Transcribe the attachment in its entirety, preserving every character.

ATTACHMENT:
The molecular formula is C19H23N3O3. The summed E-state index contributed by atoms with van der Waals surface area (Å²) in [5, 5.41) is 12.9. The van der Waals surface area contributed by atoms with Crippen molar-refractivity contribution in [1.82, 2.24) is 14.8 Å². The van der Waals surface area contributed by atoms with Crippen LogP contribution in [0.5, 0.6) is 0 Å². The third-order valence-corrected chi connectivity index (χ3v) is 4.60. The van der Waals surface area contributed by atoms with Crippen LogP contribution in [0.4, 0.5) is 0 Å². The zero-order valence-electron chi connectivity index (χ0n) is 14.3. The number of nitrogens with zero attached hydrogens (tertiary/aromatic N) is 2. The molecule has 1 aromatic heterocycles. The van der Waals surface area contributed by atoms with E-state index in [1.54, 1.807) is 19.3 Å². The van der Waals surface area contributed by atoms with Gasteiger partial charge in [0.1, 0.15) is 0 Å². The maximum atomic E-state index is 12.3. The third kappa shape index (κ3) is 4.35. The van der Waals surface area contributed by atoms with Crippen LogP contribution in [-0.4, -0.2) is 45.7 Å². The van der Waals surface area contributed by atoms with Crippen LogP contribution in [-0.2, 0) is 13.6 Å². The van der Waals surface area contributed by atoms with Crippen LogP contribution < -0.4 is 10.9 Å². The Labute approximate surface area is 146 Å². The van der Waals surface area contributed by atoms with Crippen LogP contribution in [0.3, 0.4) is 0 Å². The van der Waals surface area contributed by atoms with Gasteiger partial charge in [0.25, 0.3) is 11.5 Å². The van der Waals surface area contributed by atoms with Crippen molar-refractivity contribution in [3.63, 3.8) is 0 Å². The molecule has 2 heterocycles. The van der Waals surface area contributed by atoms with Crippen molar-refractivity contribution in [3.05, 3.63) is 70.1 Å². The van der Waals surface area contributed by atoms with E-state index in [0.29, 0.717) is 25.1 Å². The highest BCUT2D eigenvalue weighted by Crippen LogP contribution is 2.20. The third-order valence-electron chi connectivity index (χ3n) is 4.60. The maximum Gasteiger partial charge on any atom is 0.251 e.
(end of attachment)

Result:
The molecular formula is C19H23N3O3. The summed E-state index contributed by atoms with van der Waals surface area (Å²) in [5, 5.41) is 12.9. The van der Waals surface area contributed by atoms with Crippen molar-refractivity contribution in [1.82, 2.24) is 14.8 Å². The van der Waals surface area contributed by atoms with Crippen LogP contribution in [0.5, 0.6) is 0 Å². The third-order valence-corrected chi connectivity index (χ3v) is 4.60. The van der Waals surface area contributed by atoms with Crippen LogP contribution in [0.4, 0.5) is 0 Å². The zero-order valence-electron chi connectivity index (χ0n) is 14.3. The number of nitrogens with zero attached hydrogens (tertiary/aromatic N) is 2. The molecule has 1 aromatic heterocycles. The van der Waals surface area contributed by atoms with E-state index in [1.54, 1.807) is 19.3 Å². The van der Waals surface area contributed by atoms with Gasteiger partial charge in [0.1, 0.15) is 0 Å². The maximum atomic E-state index is 12.3. The third kappa shape index (κ3) is 4.35. The van der Waals surface area contributed by atoms with Crippen LogP contribution in [-0.4, -0.2) is 45.7 Å². The van der Waals surface area contributed by atoms with Crippen LogP contribution in [-0.2, 0) is 13.6 Å². The van der Waals surface area contributed by atoms with Crippen LogP contribution < -0.4 is 10.9 Å². The Labute approximate surface area is 146 Å². The van der Waals surface area contributed by atoms with Crippen LogP contribution in [0.3, 0.4) is 0 Å². The van der Waals surface area contributed by atoms with Gasteiger partial charge in [0.25, 0.3) is 11.5 Å². The van der Waals surface area contributed by atoms with Crippen molar-refractivity contribution in [3.63, 3.8) is 0 Å². The molecule has 2 heterocycles. The van der Waals surface area contributed by atoms with Crippen molar-refractivity contribution in [3.05, 3.63) is 70.1 Å². The van der Waals surface area contributed by atoms with E-state index in [0.29, 0.717) is 25.1 Å². The highest BCUT2D eigenvalue weighted by Crippen LogP contribution is 2.20. The third-order valence-electron chi connectivity index (χ3n) is 4.60. The maximum Gasteiger partial charge on any atom is 0.251 e.